In Praise of a ‘Workhorse’ — by Identifying One
What’s a workhorse?
I found this reference in a 2016 article on tech startups and private finance:
“Workhorses are smart, tough, sturdy, dependable, docile and patient. They are strong, even in the presence of a storm. Workhorses are durable and adaptable. Oh, and workhorses aren’t mythical.
Think of the workhorse as an evolved unicorn. The unicorn is of mythical value. The horn was useless and the magic isn’t real. Workhorses are evolved in that they are producers of fundamental value. They do real work and solve real problems.”
In aviation, for example, the “workhorse” of global and transcontinental passenger travel just had its U.S. retirement: the only Boeing 747 still at work with a U.S. carrier is Air Force One. As much as I love 777s and Dreamliners, I’m actually going to miss the iconic jet. Check out this experiential marketing event in December from Delta, that’s quite a sendoff.
Jump to advertising — and we’re quick to see last night’s televised Super Bowl and this month’s Olympics as workhorses for mass marketing … even as they have their more targeted digital and social brand extensions.
Then there’s data-driven marketing.
According to eMarketer, digital overtook television in total media spending for the first time in 2017 — with digital capturing $4 of every $10 spent on all media … and what’s the “new” workhorse within digital?
Well, if measured by total spend, the answer is display advertising — which overtook search spending as the largest digital format last year. Both display and search are data-driven, with behavioral and contextual data providing the targeting parameters, but video display has come on the scene fast and is three-fourths as large as banner display. Mobile is also a significant driver — mobile spend is twice as high as desktop/laptop, says eMarketer. Programmatic drives the bulk of digital display purchasing.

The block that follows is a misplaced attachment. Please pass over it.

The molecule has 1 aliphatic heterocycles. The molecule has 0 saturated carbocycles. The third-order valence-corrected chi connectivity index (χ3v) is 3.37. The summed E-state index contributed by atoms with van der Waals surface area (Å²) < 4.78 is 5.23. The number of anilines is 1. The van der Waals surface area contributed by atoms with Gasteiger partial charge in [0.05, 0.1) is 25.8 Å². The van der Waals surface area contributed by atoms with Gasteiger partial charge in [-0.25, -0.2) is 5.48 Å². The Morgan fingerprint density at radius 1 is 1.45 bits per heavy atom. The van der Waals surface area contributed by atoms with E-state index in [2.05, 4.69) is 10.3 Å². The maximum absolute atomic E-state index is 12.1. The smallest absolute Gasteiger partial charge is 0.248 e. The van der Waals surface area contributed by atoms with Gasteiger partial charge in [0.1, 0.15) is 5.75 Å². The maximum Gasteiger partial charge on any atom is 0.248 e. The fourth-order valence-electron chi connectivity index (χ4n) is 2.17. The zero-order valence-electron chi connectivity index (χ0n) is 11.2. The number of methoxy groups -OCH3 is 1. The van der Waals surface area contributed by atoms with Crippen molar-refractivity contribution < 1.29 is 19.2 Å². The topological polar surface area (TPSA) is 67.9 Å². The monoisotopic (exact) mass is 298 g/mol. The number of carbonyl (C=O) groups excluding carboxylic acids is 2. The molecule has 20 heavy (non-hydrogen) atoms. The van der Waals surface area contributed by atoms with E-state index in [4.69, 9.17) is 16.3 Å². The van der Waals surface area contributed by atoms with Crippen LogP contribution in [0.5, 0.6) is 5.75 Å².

Media spend on digital display also will overtake total direct mail spending this year, says Winterberry Group — with $42.3 billion to be spent on mail advertising, and $47.2 billion to be spent on digital display. Debates are welcome on which of these categories produce greater response, greater ROI and more efficient cost-per-action.These metrics matter — so test, test and test.
My take-away from all this media-this-and-that is that the real workhorse of data-driven marketing — and perhaps soon all of advertising (or branded storytelling, some industry folks now eschew the term “advertising”) — is neither digital display, television or direct mail at all ... it is data itself, as in data-driven.
Po-tay-to, po-tah-to. Media preferences may come and go, ebb and flow, but a reverence for data keeps the whole industry flying high, getting brands and customers from Point A to Point B, together, and creating value and experiences in the process. Like a Boeing 747.
Yes, data is today’s — and tomorrow’s — workhorse. And workhorses demand recognition and respect. The entire advertising ecosystem must embrace this concept, protect and preserve how and why data serves the customer, build and protect consumer trust, and prevent artificial barriers that impugn on the brand-customer value exchange.
Let workhorses work.
Marketing Sustainably: A blog posting questions, opportunities, concerns and observations on sustainability in marketing.
Chet Dalzell has 25 years of public relations management and expertise in service to leading brands in consumer, donor, patient and business-to-business markets, and in the field of integrated direct marketing. He serves on the Direct Marketing Association International ECHO Awards Board of Governors, as an adviser to the Direct Marketing Club of New York and Marketing Idea eXchange, and is senior director, communications and industry relations, with the Digital Advertising Alliance. Chet loves UConn Basketball (men's and women's) and Nebraska Football (that's just men, at this point), too!